Nitrogen (N) can be lost from the soil through three principal pathways, (1) DENITRIFICATION, (2) LEACHING, and (3) SURFACE VOLATILIZATION.
The form of N a farmer chooses should depend on how serious a problem he has with the above N losses. Cost of N is another consideration when choosing a fertilizer source.
DENITRIFICATION occurs when nitrate-N (N03-) is present in a soil and there is not enough oxygen (02) present to supply the needs of the bacteria and microorganisms in the soil.
If 02 levels are low, bacteria and microorganisms strip the oxygen from the nitrate and the end result is the production of N gas (N2) or nitrous oxide (N20), which volatilizes from the soil.
Three conditions that create an environment that promotes denitrification are wet soils, compaction and warm temperatures for high activity of soil microorganisms.
LEACHING losses of N occur when soils have more incoming water (rain) than the soil can hold. As water moves through the soil, nitrates (N03-) in the soil solution are picked up and moved with the water. Ammonia (NH4+) forms of N have a positive charge and are held by the negative sites on the clay in the soil; therefore, NH4+ forms of N leach very little. In sands where there is very little clay, ammonium forms of N can leach. Relatively coarse soils (sands and some mucks) are the only ones in which significant leaching of N is important.
One way to minimize N leaching and denitrification is to minimize the time the N is in the soil before plant uptake. This cuts down on the time when conditions are favorable for losses. Most of the N is needed by corn after the plant is three to four weeks old (June 1).
SURFACE VOLATILIZATION of N occurs when urea forms of N break down and form ammonia gases and where there is little soil water to absorb them. This condition occurs when urea forms of N are placed in the field but not in direct contact with the soil. This situation can occur when urea is spread on corn residues or 28% is sprayed on heavy residues of cornstalk or cover crop.
The rate of surface volatilization depends on moisture level, temperature and surface pH of the soil. If the soil surface is moist, the water evaporates into the air. Ammonia released from the urea is picked up in the water vapor and lost. On dry soil surfaces, less urea-N is lost. Temperatures greater than 50oF and pH's greater than 6.5 significantly increase the rate of urea conversion to ammonia gases. Applying urea-type fertilizers when weather is cooler slows down N loss. If the surface of the soil has been limed within the past three months with two tons or more of limestone per acre, DO NOT apply urea-based fertilizers unless they can be incorporated into the soil.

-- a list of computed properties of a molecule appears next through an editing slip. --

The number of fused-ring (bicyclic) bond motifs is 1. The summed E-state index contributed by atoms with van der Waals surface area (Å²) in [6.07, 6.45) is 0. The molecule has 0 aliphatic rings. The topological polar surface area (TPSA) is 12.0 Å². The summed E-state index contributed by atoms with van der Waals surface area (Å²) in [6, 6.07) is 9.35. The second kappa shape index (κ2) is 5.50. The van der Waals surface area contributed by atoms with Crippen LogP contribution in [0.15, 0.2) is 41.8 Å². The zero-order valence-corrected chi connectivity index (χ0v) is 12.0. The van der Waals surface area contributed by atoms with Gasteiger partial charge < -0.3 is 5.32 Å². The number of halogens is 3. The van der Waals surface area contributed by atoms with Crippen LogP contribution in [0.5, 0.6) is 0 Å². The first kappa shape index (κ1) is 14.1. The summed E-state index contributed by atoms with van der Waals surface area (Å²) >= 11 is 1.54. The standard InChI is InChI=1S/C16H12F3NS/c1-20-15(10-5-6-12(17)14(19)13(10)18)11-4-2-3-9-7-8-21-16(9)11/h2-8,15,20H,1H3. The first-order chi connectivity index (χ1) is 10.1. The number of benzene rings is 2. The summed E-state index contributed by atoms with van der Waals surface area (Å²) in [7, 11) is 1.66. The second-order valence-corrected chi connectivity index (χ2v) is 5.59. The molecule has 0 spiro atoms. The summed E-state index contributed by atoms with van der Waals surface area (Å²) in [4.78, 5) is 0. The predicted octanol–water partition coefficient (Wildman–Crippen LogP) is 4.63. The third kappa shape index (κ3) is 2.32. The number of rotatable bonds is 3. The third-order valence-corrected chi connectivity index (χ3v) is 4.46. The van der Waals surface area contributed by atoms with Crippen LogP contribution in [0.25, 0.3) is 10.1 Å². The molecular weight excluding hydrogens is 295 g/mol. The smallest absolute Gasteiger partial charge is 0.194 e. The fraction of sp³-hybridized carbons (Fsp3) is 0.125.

To stop ammonia volatilization from urea, the urea must be tied up by the soil. To get the urea in direct contact with the soil it must rain enough to wash the urea from the residue or the farmer must place urea-based fertilizer in direct contact with soil by tillage, banding or dribbling.
If the residue is light, 0.25 to 0.5 inch of rain is enough to dissolve the urea and wash it into the soil. If the residue is heavy, 0.5 inch or greater of rainfall is required.
The common N fertilizers are anhydrous ammonia (82% N), urea (45- 46% N), solutions (28-32% N), ammonium sulfate (21% N) and ammonium nitrate (34% N).
Anhydrous ammonia (82%) converts to nitrate N the slowest of any form of N fertilizer. Therefore, it would have the least chance of N loss due to leaching or denitrification. It must be injected into the soil; therefore, it would have no loss due to surface volatilization. The disadvantage of anhydrous ammonia is that it is hazardous to handle. It must be injected into the soil, and on steep slopes erosion can be a problem.
Urea (45-46%) converts to nitrate N fairly fast, usually in less than two weeks in the spring. Denitrification on wet or compacted soils can be serious. Leaching can be a problem in coarse soils. In no-till situations surface volatilization can be a problem if the urea is not placed in contact with the soil and it is dry for several days after spreading.
Twenty-eight to 32 percent (28-32%) N solution is usually made up of urea and ammonium nitrate. The nitrate in this product is subject to leaching and denitrification from the time it is placed in the field. The urea components are subject to the same loss mechanisms as urea.
N solutions can be banded on the soil surface easily by dribbling. This method of application minimizes the amount that sticks to the residue; therefore, surface volatilization is minimal.
Ammonium sulfate (21%) is a nitrogen source with little or no surface volatilization loss when applied to most soils. Ammonium sulfate is a good source of sulfur when it is needed. Its disadvantage is that it is the most acidifying form of N fertilizer - it requires approximately 2 to 3 times as much lime to neutralize the same amount of acidity as formed by other common N carriers.
Ammonium nitrate (34%) is 50% ammonium N and 50% nitrate N when added to the soil. The ammonium N quickly converts to nitrate N. For soil subject to leaching or denitrification, ammonium nitrate would not be preferred. Ammonium nitrate has no urea in it; therefore, surface application would be a good choice where volatilization of urea is expected.
Jay W. Johnson
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